Rich with tradition, culture and history, Germany is a country that has risen from the ashes and has been born anew. She cannot escape her past but she can dictate her future and rebrand as a modern refugee haven.
The incredible influx of displaced people into Germany came as a result of civil wars, economic crises and the breakdown of political order in countries such as Somalia, Iraq, Syria and Afghanistan; desperate and dire situations to which Germany can relate. Since the fall of the Wall, Germany has received 30 percent of all asylum applications and in 2015 she opened her doors to 1.1 million refugees, resulting in the largest population increase in more than twenty years. Germany’s generosity amounted to more than 2 billion euros at a donor conference held in humanitarian aid for Syrian refugees, and came with the promise that individuals would be reunited with their family members in Germany. The refugee crisis is a complex issue with no quick fix, but these actions have undoubtedly lubricated the situation for many neighbouring EU countries, as well as the hundreds of thousands of people who no longer have to fear for their lives.
With Germany’s new image come a set of new values, new principals and new a sense of duty. She has made a gallant effort to alleviate the suffering of more than a million people and make a difference. But it’s not enough.
Although the task has been met with great enthusiasm and endeavour, the reality is that these asylum seekers still have little prospects. They are faced with new challenges that no longer take the form of famine, war or strife but rather unemployment, isolation and homelessness. About 60 percent of refugees spend around 6 months in collective accommodation before they are allocated a home to call their own and can start their lives afresh. A Financial Times analysis shows that these refugees are disproportionately placed in areas of high unemployment and worse job prospects, which is a breeding ground for social tension between German citizens and the new arrivals, hindering integration.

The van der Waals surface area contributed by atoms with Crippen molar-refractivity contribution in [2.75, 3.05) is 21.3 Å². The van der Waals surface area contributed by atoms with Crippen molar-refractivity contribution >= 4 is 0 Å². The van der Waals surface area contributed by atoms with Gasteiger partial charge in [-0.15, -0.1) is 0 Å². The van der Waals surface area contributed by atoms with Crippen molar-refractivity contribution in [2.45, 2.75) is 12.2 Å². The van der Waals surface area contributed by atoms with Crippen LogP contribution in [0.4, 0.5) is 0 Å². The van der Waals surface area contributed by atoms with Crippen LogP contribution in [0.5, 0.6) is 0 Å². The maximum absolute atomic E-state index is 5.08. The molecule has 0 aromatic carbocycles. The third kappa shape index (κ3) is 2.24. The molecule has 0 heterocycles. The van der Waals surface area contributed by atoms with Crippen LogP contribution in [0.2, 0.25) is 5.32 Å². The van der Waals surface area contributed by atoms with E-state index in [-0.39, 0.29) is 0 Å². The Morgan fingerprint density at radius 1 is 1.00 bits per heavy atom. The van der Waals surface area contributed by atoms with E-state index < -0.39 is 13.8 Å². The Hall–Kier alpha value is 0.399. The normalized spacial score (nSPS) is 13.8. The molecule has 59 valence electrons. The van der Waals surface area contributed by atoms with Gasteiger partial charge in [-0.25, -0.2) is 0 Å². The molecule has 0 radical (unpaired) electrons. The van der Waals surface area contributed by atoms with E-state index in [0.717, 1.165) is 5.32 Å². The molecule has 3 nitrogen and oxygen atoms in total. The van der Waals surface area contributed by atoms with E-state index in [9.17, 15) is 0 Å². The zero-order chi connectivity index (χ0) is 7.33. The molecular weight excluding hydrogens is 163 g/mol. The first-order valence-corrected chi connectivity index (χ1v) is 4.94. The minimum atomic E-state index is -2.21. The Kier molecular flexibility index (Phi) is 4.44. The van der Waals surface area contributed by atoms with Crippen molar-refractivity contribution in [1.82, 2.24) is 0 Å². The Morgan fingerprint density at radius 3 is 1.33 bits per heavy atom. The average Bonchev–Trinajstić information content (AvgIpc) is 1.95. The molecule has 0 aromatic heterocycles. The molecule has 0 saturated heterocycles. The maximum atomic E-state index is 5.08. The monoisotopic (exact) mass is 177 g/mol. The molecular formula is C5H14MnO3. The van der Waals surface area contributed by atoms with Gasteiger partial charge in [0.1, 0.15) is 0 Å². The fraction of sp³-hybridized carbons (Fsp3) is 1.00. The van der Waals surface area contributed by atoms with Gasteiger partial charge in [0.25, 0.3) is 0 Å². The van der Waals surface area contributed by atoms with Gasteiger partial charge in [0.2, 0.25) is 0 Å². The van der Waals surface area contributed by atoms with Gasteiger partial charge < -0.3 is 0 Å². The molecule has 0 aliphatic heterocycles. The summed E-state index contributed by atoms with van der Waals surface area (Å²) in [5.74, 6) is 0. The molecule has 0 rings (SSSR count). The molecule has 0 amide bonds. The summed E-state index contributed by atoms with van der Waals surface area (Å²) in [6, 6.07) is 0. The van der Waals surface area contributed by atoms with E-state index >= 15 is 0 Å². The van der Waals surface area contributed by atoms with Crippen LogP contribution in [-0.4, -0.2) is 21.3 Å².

Nonetheless, this does not measure up to the worlds the refugees left behind. Germany can only do so much; when housing demands rise quicker than needs can be accommodated, prioritising the neediest and paying off the others to return to their country seems like a reasonable solution. More than 20 billion euros have already been plunged into the cause and a difference has been made in the lives of those who take pride in Germany’s new persona. A promising and more tolerant future has been dictated in response to a notorious past. But acceptance is key in today’s reality. Accepting the influence that 1.1 million could have on the traditions, culture and history of the country and acknowledging the approaching diversity of the population is priceless and far more significant than tolerance alone.